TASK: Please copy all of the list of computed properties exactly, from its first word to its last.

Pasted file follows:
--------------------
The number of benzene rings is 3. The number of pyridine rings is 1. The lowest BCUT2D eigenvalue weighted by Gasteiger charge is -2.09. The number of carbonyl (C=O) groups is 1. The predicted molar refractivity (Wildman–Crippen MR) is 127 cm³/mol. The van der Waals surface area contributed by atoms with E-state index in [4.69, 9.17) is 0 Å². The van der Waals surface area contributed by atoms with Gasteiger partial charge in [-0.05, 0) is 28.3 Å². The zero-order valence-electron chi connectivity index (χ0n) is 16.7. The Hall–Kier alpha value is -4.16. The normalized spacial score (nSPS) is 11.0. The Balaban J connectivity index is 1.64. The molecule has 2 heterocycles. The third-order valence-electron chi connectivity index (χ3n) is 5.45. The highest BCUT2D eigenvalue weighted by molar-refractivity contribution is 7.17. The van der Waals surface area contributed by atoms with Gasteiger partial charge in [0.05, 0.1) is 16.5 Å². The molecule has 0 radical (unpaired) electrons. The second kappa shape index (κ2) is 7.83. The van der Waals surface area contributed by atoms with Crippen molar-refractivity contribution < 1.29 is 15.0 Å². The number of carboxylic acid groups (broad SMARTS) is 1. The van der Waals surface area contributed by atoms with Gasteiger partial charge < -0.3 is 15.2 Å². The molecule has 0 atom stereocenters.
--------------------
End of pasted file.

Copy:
The number of benzene rings is 3. The number of pyridine rings is 1. The lowest BCUT2D eigenvalue weighted by Gasteiger charge is -2.09. The number of carbonyl (C=O) groups is 1. The predicted molar refractivity (Wildman–Crippen MR) is 127 cm³/mol. The van der Waals surface area contributed by atoms with E-state index in [4.69, 9.17) is 0 Å². The van der Waals surface area contributed by atoms with Gasteiger partial charge in [-0.05, 0) is 28.3 Å². The zero-order valence-electron chi connectivity index (χ0n) is 16.7. The Hall–Kier alpha value is -4.16. The normalized spacial score (nSPS) is 11.0. The Balaban J connectivity index is 1.64. The molecule has 2 heterocycles. The third-order valence-electron chi connectivity index (χ3n) is 5.45. The highest BCUT2D eigenvalue weighted by molar-refractivity contribution is 7.17. The van der Waals surface area contributed by atoms with Gasteiger partial charge in [0.05, 0.1) is 16.5 Å². The molecule has 0 radical (unpaired) electrons. The second kappa shape index (κ2) is 7.83. The van der Waals surface area contributed by atoms with Crippen molar-refractivity contribution < 1.29 is 15.0 Å². The number of carboxylic acid groups (broad SMARTS) is 1. The van der Waals surface area contributed by atoms with Gasteiger partial charge < -0.3 is 15.2 Å². The molecule has 0 atom stereocenters.